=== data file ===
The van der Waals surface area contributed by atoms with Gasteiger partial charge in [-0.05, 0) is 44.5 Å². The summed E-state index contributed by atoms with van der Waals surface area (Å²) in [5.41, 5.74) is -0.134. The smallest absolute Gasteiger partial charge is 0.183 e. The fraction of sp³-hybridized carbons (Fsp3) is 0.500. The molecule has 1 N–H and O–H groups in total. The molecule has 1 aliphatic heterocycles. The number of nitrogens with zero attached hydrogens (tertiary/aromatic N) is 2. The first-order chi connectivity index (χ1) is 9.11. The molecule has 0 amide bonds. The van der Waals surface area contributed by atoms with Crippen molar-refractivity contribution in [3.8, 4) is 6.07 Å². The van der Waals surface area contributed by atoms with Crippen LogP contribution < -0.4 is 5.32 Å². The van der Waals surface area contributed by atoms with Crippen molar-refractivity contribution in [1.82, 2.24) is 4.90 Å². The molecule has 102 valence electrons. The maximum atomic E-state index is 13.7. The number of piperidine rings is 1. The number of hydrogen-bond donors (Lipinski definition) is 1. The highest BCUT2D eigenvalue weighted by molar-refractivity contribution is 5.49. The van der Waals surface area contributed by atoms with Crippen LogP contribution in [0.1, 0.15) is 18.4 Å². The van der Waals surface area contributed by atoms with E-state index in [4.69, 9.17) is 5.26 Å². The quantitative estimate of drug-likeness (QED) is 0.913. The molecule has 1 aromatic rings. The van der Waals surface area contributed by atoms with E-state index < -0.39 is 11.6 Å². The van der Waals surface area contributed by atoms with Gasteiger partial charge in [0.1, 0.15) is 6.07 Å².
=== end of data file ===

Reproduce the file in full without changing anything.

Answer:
The van der Waals surface area contributed by atoms with Gasteiger partial charge in [-0.05, 0) is 44.5 Å². The summed E-state index contributed by atoms with van der Waals surface area (Å²) in [5.41, 5.74) is -0.134. The smallest absolute Gasteiger partial charge is 0.183 e. The fraction of sp³-hybridized carbons (Fsp3) is 0.500. The molecule has 1 N–H and O–H groups in total. The molecule has 1 aliphatic heterocycles. The number of nitrogens with zero attached hydrogens (tertiary/aromatic N) is 2. The first-order chi connectivity index (χ1) is 9.11. The molecule has 0 amide bonds. The van der Waals surface area contributed by atoms with Crippen molar-refractivity contribution in [3.8, 4) is 6.07 Å². The van der Waals surface area contributed by atoms with Crippen LogP contribution < -0.4 is 5.32 Å². The van der Waals surface area contributed by atoms with Crippen molar-refractivity contribution in [1.82, 2.24) is 4.90 Å². The molecule has 102 valence electrons. The maximum atomic E-state index is 13.7. The number of piperidine rings is 1. The number of hydrogen-bond donors (Lipinski definition) is 1. The highest BCUT2D eigenvalue weighted by molar-refractivity contribution is 5.49. The van der Waals surface area contributed by atoms with Crippen LogP contribution in [0.1, 0.15) is 18.4 Å². The van der Waals surface area contributed by atoms with E-state index in [4.69, 9.17) is 5.26 Å². The quantitative estimate of drug-likeness (QED) is 0.913. The molecule has 1 aromatic rings. The van der Waals surface area contributed by atoms with E-state index < -0.39 is 11.6 Å². The van der Waals surface area contributed by atoms with Gasteiger partial charge in [0.1, 0.15) is 6.07 Å².